It’s turning out to be a tricky winter. Facing the energy crisis, with ever rising bills to paid out of limited resources, the last thing we need is another bill for damage from frozen or burst pipes.
As winter arrives the inconvenience, distress and expense of frozen or burst pipes as temperatures fall is an added expense. What can you do to protect your home from water damage? Here’s a few hints and tips from the Association of British Insurers (ABI).
Frozen and burst pipes are capable of causing significant disruption and serious damage to properties, even from only a minor rupture. Last year the average cost of weather-related home insurance claim for burst pipes was £9,300.
A cold winter snap can lead to a surge in pipe problems – when the ‘Beast from the East’ hit in 2018 it led to a tenfold increase in burst pipe claims compared to the previous year.
Callum Tanner, ABI’s Manager, General Insurance, said: “We understand the financial pressure which rising energy bills are having on many households. Taking a few simple measures now can reduce the disruption, distress and expense caused by pipe problems this winter, while keeping your heating bills as manageable as possible. Of course, insurers are poised to help if the worst happens, but prevention is always better than cure.”
To reduce the risk of frozen pipes this winter, the ABI recommends that you take some simple steps like insulating water pipes and water tanks in the loft and using draught excluders around doors to help keep your home warm; this will also help to reduce energy bills. More information can be found here: https://energysavingtrust.org.uk/
If you have a smart thermostat, most will have an anti-frost setting to keep your home heated to a very minimal temperature that will stop pipes from freezing. If you don’t have a smart thermostat, most radiators will have a setting with a snowflake symbol – turn to this setting to allow minimal water flow between pipes and radiators to prevent freezing. If you are gong away, even for just a few days, consider setting the heating on a timer.
Know where your stopcock, that turns off the incoming water supply, is and test that it works. It is usually found under the kitchen sink. If you cannot locate it, ask a neighbour or seek advice from an approved plumber.
If you’re going on holiday or leaving your home unoccupied, consider turning off the water at the stopcock to reduce the risk of pipes freezing and bursting. Also make sure to check your home insurance policy to see if there are any restrictions in cover or specific requirements if your home is left unoccupied for more than a specified period of time, such as 30 days or more.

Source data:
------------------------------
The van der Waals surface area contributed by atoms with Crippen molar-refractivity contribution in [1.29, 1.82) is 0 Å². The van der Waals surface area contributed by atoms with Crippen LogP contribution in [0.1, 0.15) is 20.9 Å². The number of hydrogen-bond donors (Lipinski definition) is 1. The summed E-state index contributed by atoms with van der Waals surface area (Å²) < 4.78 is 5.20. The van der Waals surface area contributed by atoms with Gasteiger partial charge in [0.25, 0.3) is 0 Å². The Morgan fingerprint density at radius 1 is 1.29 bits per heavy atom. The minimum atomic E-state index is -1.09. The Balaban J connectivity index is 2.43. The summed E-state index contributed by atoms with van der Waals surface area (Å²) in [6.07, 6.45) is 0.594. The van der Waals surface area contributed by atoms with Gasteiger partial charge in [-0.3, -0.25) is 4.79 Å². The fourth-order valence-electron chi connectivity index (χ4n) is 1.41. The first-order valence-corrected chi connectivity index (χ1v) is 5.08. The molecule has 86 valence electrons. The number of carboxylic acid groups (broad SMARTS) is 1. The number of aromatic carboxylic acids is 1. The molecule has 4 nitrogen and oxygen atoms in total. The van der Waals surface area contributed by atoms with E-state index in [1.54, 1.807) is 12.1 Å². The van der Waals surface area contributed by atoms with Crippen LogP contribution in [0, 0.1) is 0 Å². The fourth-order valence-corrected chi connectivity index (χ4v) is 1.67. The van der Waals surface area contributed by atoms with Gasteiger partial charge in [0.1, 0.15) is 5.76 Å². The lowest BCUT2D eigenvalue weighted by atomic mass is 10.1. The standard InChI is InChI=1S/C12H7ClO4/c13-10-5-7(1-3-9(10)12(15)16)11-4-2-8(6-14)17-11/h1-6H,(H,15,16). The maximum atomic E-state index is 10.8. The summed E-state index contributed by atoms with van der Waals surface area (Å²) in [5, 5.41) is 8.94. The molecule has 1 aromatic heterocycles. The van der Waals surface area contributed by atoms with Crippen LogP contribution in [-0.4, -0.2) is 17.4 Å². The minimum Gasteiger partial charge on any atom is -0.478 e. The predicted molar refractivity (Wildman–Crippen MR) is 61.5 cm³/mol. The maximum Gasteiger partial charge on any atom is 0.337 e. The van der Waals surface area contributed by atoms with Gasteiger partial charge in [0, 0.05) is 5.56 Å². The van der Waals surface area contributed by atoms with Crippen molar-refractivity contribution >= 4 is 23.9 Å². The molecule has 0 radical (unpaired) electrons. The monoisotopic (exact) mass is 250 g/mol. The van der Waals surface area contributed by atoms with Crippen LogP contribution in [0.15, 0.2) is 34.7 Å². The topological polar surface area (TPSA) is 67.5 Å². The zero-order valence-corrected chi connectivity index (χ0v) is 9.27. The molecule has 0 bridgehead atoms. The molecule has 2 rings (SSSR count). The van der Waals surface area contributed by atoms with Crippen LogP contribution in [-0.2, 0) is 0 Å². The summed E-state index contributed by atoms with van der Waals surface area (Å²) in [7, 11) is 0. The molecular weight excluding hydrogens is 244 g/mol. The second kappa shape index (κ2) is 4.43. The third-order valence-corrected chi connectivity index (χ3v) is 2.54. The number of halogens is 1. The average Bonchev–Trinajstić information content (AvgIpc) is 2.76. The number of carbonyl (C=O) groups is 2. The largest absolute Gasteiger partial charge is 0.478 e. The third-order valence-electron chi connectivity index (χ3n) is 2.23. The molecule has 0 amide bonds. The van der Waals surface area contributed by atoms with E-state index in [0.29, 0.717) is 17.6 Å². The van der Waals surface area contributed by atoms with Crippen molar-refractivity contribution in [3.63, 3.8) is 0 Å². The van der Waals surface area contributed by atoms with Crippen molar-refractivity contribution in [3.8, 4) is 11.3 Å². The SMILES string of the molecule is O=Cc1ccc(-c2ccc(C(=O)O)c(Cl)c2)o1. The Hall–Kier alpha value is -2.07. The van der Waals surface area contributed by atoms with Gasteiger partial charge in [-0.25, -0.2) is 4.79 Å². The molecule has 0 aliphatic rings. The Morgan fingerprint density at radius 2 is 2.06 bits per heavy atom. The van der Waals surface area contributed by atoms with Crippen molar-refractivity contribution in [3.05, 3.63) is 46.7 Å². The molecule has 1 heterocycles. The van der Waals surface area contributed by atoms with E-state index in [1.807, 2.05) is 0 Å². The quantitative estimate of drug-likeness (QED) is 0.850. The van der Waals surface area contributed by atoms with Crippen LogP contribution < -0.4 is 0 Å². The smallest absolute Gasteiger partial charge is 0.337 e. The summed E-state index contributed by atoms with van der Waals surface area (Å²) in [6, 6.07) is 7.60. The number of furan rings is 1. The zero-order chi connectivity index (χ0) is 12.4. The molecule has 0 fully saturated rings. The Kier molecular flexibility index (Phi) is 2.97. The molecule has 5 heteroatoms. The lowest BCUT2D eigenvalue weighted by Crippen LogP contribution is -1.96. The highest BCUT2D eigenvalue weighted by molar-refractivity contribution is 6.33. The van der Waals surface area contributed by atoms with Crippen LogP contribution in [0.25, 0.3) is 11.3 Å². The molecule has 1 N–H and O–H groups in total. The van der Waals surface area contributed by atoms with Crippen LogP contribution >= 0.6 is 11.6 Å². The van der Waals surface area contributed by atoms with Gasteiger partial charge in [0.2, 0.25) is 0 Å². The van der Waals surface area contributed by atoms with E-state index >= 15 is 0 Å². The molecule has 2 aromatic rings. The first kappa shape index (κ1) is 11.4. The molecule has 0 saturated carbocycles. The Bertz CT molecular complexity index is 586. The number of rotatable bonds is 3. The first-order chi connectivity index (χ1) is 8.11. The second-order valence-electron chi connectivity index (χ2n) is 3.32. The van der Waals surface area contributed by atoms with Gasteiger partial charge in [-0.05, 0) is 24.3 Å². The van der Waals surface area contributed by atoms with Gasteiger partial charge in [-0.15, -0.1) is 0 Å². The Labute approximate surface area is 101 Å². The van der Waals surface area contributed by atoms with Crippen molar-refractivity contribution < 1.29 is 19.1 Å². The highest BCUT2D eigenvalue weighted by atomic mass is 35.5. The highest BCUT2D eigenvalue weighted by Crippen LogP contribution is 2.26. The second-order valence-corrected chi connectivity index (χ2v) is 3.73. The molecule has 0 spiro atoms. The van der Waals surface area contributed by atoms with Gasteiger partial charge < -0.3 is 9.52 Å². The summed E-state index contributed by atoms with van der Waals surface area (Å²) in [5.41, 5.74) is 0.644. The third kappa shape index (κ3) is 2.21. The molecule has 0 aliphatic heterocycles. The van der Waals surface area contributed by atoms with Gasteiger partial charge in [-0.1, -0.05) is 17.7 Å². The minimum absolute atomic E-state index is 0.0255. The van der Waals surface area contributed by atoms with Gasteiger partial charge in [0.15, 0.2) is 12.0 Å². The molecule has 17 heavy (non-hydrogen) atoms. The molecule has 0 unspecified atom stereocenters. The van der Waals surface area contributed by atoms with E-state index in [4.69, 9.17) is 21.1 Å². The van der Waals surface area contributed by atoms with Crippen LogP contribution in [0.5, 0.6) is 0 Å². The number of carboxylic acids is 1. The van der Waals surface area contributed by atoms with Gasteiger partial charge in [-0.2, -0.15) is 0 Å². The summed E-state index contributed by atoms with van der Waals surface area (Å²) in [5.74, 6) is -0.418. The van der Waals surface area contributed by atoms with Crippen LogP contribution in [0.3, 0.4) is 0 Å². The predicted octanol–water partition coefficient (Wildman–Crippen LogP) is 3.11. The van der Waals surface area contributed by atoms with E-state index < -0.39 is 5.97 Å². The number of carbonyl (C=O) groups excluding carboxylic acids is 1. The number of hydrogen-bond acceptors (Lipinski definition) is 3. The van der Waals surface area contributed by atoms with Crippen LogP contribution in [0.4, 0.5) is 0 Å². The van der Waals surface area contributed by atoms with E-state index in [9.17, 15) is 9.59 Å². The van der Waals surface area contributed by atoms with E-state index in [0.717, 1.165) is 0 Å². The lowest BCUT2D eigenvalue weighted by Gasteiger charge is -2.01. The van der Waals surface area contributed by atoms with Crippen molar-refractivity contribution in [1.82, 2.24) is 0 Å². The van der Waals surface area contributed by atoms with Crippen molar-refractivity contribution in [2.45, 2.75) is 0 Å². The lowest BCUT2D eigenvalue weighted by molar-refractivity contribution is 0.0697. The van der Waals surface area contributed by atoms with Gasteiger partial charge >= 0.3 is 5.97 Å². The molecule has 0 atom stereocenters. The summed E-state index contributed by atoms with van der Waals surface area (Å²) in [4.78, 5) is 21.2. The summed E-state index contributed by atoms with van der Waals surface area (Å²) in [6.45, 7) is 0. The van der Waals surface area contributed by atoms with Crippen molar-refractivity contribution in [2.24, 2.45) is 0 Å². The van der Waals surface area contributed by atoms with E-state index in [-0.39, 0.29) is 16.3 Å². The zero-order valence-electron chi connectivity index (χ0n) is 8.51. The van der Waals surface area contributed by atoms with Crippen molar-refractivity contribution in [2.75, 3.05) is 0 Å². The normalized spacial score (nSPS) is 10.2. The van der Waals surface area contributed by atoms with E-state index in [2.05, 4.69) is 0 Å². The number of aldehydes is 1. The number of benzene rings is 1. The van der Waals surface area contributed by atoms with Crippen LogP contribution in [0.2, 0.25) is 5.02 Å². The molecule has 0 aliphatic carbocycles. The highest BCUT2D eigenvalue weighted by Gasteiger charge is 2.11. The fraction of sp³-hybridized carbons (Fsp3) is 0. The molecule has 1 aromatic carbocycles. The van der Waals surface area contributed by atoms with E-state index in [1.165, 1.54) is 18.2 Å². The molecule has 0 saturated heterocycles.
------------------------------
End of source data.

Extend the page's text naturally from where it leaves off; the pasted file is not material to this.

Repair any dripping taps. This will help prevent water from freezing (and save water!)
If your pipes do freeze the ABI’s advice is to:
- Immediately turn the water mains off via the stopcock. Wait for the pipes to warm up or you can try and thaw them with a hot water bottle.
- Do not attempt to dislodge the ice using a hammer or melt it with a blow touch, it is highly likely that this will cause more damage.
- Move any possessions, such as furniture or clothing, which are near frozen pipes in case the pipe bursts.
If your pipe bursts the ABI advises:
- Turn off the water at the stopcock.
- Switch off central heating and any other water heating installations.
- Open all taps to drain the system.
- Move any possessions, such as furniture or clothing, to prevent further damage to property.
In both instances, contact your insurance broker or insurer straight away to seek advice; many operate 24-hour help lines. They will advise on the next steps to take and help to arrange for professional repairs to be carried out.
Heating your home safely
Open fires and candles may seem like a good way to keep your heating bills down but they will significantly increase the risk of home and possessions being damaged or destroyed by fire. https://www.london-fire.gov.uk/safety/the-home/candles/
If using an open fireplace, ensure that the chimney and flues are inspected by a specialist and cleaned if they have not been used for some time. Make sure you use a fireguard. Your local fire brigade should be able to give you some advice about heating your home safely.